Despite 14 worldwide wins and four years as a mainstay of the top 10 in the world rankings, Padraig Harrington is known less for his victories than his near misses- he has more than two dozen second-place finishes in his 10-year career. Fans love his goofy grin and "Lucky Charms" accent, but beneath the charm is a steely competitor constantly looking for an edge. (One experiment with his shoes helped him gain 20 yards off the tee.) With two wins on the PGA Tour in 2005, the 34-year-old Dubliner says he's ready for a major close-up.
This has been your first full season on the PGA Tour. Why did you decide to play in the U.S. and what's been the main difference you've found? I wanted to play more events before The Masters and U.S. Open. Traditionally I don't start playing until the end of February. Last year I had only played 10 events by the British Open. There should be a difference at this stage--I set my schedule to play four more events--but because of family circumstances I haven't played as full a schedule as I thought I would.
He's comfortable, that's about all I can say. He's gone past treatment at this stage. [Editor's Note: Padraig's father, Patrick, died as this issue went to press.]
He introduced you to the game, right?
Does that experience make you want to design your own course?
Having a son under 2 years old at home, are there days when you just don't want to hop a plane at Dublin airport?
Do you have a private jet yet?
A lot of attention is focused on the Big Five. Where do you see yourself in the mix?
You competed with them at the Honda Classic. You flirted with a 59 in the final round and then made two spectacular par saves to beat Vijay. Where does it rank in the career moments?
At any point in the playoff did you think about how, if you were to lose, there would be more "bridesmaid" stories?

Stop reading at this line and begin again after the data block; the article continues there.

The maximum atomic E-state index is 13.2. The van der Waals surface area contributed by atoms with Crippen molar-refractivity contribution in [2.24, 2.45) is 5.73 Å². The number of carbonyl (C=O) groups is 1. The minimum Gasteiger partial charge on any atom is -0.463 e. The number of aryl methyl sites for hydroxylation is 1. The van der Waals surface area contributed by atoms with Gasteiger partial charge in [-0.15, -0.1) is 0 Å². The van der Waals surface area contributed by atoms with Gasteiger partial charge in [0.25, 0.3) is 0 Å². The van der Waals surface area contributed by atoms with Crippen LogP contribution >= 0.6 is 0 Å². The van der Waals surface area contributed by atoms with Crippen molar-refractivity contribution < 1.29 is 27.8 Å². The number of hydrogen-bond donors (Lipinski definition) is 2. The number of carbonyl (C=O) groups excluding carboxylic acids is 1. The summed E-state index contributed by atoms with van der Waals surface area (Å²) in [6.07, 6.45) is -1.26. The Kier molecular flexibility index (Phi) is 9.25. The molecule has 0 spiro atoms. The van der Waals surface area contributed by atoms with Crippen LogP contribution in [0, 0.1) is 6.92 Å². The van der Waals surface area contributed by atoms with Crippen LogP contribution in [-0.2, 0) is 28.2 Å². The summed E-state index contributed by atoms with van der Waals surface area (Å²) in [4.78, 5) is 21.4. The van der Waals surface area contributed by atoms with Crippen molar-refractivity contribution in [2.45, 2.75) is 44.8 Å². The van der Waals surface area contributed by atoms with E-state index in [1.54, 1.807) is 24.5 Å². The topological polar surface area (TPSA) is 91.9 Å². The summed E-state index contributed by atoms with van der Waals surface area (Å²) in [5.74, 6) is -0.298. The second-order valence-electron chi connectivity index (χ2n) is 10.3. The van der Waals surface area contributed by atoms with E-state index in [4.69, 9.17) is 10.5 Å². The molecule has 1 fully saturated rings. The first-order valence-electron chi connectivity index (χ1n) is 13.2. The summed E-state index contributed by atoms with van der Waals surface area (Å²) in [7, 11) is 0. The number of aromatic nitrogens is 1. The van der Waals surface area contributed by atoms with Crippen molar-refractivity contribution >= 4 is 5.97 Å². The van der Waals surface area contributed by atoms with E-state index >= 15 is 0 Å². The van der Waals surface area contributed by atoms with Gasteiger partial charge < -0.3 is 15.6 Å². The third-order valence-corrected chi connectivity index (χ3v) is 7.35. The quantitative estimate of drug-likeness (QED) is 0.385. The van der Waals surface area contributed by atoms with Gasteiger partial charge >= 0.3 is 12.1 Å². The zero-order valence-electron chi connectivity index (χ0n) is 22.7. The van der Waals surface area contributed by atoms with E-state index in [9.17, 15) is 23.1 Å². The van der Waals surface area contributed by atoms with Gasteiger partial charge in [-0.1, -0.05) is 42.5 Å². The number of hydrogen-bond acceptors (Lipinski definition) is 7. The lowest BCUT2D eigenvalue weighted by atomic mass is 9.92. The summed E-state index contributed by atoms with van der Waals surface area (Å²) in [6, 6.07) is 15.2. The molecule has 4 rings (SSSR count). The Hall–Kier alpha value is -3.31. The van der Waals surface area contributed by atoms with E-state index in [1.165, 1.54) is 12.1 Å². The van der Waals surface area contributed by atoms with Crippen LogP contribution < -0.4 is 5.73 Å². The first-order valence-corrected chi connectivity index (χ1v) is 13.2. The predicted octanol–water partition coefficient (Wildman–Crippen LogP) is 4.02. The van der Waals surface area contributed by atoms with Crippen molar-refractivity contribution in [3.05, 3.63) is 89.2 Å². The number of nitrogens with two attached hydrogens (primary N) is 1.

Now that you've banished the bridesmaid demons by winning the Barclay's Classic in Westchester, where you lost a playoff last year, do you remember the names of the bridesmaids in your own wedding party?
[Pauses] I do remember them. Do you want me to name them?
No, just checking. Has there been a major that got away from you?
I've had some good results in majors but the only one where I was in the mix was [the British Open at] Muirfield in 2002. I missed the playoff by a shot. I was three behind playing the last, was pushing to make birdie and made bogey. I never saw 6-under getting into a playoff. I finished 5-under. I wasn't a bit disappointed when I finished, but I was devastated about an hour later.
How many countries did you pay taxes in last year?
You trained as an acountant but don't know that?
Is it true that your shoes are giving you extra distance off the tee?
How much farther are you hitting it?
And it started with cutting the rubber off your shoes. Are you a naturally curious guy?
Have you even started thinking about the Ryder Cup in Ireland next year?
Would you rather see it played on a classic Irish links than at the K Club, which is a very American-style course?
If it were played on a links course it would give us a better chance and it would be more traditional, but the K Club makes a better venue, without a doubt. The Ryder Cup is very important to the European Tour, much more so than in the U.S. The Tour has commercial interests and it uses the Cup as a big stick to wield when it comes to promoting the Tour. [K Club owner] Michael Smurfit supported the Tour and deserves the Ryder Cup.
Given the recent accusations of cheating against Colin Montgomerie, do you think that's going to hurt his...
...chances at being Ryder Cup captain someday?
What did you think I was going to ask?
Even so, it's a hard stigma for Monty to shake, even if he's innocent. Just ask Vijay.
Other than your family, who would be the first person you'd invite to your birthday party?
[Laughs] Who'd be the first person? [Thinking]
Your World Cup teammate and longtime buddy Paul McGinley will be upset if he doesn't get the call here.
Does Eminem count as a despot?
Who's the last person who'd get the invite? Maybe Jose Maria Olazabal?
What do you spend your money on?
Could be, all right. That would make my life simpler. It would probably make me a better golfer. It's not a matter of explaining it to my accountant. I can justify it that it's good for the family, good for golf. It's just...[laughs] financially.
Here's a scenario: you're playing Texas Hold 'Em against your cousin Dan Harrington, who won the World Series of Poker in 1995. You've got just a pair of aces and Dan pushes all his chips into the pot. Do you call him?
Another of your cousins is Detroit Lions quarterback Joey Harrington. Can he hit a wedge farther than you can throw a football?